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In Brief

BARNEYS’ TRUNK SHOW: Barneys New York is hosting a special trunk show, but this time around, none of the goods are for sale. Goyard, the upscale French luggage and accessories firm, shipped several vintage trunks to the store, which are currently...

BARNEYS’ TRUNK SHOW: Barneys New York is hosting a special trunk show, but this time around, none of the goods are for sale. Goyard, the upscale French luggage and accessories firm, shipped several vintage trunks to the store, which are currently being displayed on the specialty store’s main floor. It’s said that vintage Goyard trunks are even more difficult to find than those by Louis Vuitton. Barneys, inside its main Madison Avenue entrance, boasts two Forties custom trunks from the Duchess of Windsor collection; one from around 1926 designed for Bugatti cars; master pianist Arthur Rubinstein’s partitions cases, and the traveling desk of Sir Arthur Conan Doyle, on which he’s said to have penned the Sherlock Holmes novels. The trunks will be on display for two weeks. “When we put the Duchess of Windsor’s cases on display, they were the chicest, snottiest things we ever had in the store, and our customers almost started curtsying,” said Simon Doonan, creative director. “The patina reeks of history and scandal.”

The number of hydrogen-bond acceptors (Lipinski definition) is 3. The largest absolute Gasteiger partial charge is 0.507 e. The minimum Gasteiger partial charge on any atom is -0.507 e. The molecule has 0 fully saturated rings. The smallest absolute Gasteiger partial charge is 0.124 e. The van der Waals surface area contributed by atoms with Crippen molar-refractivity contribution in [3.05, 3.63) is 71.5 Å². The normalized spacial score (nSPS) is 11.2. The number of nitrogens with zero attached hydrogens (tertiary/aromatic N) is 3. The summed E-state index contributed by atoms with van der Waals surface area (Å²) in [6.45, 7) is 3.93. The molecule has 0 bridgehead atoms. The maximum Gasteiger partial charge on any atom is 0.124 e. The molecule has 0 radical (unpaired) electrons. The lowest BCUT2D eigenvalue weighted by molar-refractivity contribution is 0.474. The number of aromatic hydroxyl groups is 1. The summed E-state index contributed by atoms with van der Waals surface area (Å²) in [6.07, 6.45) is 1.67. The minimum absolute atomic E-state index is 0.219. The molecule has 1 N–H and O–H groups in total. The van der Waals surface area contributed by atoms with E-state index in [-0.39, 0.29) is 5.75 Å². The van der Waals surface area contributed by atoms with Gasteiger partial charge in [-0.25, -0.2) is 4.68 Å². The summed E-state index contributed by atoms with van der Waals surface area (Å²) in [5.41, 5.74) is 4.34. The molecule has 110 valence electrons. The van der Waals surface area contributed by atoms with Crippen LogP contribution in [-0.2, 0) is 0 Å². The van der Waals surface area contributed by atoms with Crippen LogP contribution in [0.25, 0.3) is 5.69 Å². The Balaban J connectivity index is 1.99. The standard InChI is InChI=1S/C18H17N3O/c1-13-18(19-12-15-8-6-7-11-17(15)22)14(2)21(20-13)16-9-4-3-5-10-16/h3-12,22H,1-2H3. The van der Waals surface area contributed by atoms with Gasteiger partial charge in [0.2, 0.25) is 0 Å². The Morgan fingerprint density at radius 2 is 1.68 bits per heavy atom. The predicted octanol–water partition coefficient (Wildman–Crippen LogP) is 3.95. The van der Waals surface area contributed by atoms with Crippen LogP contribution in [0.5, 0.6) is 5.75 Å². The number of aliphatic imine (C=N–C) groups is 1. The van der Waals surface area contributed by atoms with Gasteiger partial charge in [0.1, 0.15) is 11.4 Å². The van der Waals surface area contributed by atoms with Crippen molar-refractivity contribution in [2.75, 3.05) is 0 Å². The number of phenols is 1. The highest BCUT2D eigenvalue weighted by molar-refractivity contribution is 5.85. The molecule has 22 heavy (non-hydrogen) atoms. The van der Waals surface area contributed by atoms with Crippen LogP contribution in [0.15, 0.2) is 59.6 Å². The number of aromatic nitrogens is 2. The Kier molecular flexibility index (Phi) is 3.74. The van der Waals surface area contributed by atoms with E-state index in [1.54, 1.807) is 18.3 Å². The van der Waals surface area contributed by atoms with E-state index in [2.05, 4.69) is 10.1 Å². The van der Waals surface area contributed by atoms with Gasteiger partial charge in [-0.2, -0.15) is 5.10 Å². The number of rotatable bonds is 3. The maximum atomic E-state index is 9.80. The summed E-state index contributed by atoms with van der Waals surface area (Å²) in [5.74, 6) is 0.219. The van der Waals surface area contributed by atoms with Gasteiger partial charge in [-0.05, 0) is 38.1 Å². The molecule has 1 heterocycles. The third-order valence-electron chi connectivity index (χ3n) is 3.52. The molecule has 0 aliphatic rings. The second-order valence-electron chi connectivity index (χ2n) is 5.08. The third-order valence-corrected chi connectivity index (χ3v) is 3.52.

WATCHING PRADA: Prada will launch a limited-edition watch line with Richemont-owned Swiss watchmaker IWC, confirming reports in these columns. A Prada spokeswoman said the watch line, which will be limited to 2,000 units, was created to mark the America’s Cup 2003. Prada chief Patrizio Bertelli will hold a news conference in Milan Thursday, upon his return from New Zealand, where he has been following the first round of the Cup’s races with his boat Luna Rossa. Georges Kern, chief executive of IWC, will also be at the news conference.

A SMALLER SHARE OF KELLWOOD: Citigroup Inc. slashed its stake in Kellwood Co. to 0.4 percent, down from 6.2 percent in June, according to a Schedule 13G filed with the Securities and Exchange Commission. The bank’s holdings in the St. Louis-based manufacturer dropped to 94,000 shares from 1.6 million shares over the period.

CASH FOR KMART: Cash-strapped Kmart Corp. last week sought Chicago bankruptcy court approval for the sale of its Internet Service Provider Bluelight.com to United Online Inc. Under the terms of the agreement, United will pay Kmart $8.4 million for the assets of Bluelight.com’s ISP and e-mail service. The purchase price is subject to adjustments. Kmart announced the offer last month, but didn’t disclose the terms of the sale. A court hearing is scheduled for Oct. 30.

Editor’s Note: Although the stock market was open on Monday, prices were not received by press time. Financial charts for the week ending Oct. 11 appear on page 20.